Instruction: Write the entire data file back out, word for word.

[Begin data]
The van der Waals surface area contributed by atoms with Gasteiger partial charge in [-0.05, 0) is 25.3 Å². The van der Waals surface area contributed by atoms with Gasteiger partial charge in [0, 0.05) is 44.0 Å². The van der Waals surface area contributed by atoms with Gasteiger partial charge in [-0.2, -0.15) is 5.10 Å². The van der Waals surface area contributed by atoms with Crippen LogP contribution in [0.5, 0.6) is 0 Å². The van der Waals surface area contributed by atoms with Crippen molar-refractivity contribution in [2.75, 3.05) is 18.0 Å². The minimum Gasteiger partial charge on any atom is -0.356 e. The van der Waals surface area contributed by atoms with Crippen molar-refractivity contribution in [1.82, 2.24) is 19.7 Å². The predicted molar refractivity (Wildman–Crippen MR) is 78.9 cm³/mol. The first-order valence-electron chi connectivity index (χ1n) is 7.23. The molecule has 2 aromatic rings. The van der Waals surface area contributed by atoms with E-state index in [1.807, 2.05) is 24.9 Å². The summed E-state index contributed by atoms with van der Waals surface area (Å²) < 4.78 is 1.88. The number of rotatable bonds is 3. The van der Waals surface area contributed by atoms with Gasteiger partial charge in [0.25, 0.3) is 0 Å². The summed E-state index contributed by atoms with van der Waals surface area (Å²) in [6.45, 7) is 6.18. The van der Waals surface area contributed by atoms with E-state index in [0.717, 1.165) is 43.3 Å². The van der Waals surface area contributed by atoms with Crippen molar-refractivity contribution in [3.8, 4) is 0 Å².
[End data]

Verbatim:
The van der Waals surface area contributed by atoms with Gasteiger partial charge in [-0.05, 0) is 25.3 Å². The van der Waals surface area contributed by atoms with Gasteiger partial charge in [0, 0.05) is 44.0 Å². The van der Waals surface area contributed by atoms with Gasteiger partial charge in [-0.2, -0.15) is 5.10 Å². The van der Waals surface area contributed by atoms with Crippen LogP contribution in [0.5, 0.6) is 0 Å². The van der Waals surface area contributed by atoms with Crippen molar-refractivity contribution in [2.75, 3.05) is 18.0 Å². The minimum Gasteiger partial charge on any atom is -0.356 e. The van der Waals surface area contributed by atoms with Crippen molar-refractivity contribution in [1.82, 2.24) is 19.7 Å². The predicted molar refractivity (Wildman–Crippen MR) is 78.9 cm³/mol. The first-order valence-electron chi connectivity index (χ1n) is 7.23. The molecule has 2 aromatic rings. The van der Waals surface area contributed by atoms with E-state index in [1.807, 2.05) is 24.9 Å². The summed E-state index contributed by atoms with van der Waals surface area (Å²) < 4.78 is 1.88. The number of rotatable bonds is 3. The van der Waals surface area contributed by atoms with Gasteiger partial charge in [0.25, 0.3) is 0 Å². The summed E-state index contributed by atoms with van der Waals surface area (Å²) in [6.45, 7) is 6.18. The van der Waals surface area contributed by atoms with E-state index in [0.717, 1.165) is 43.3 Å². The van der Waals surface area contributed by atoms with Crippen molar-refractivity contribution in [3.8, 4) is 0 Å².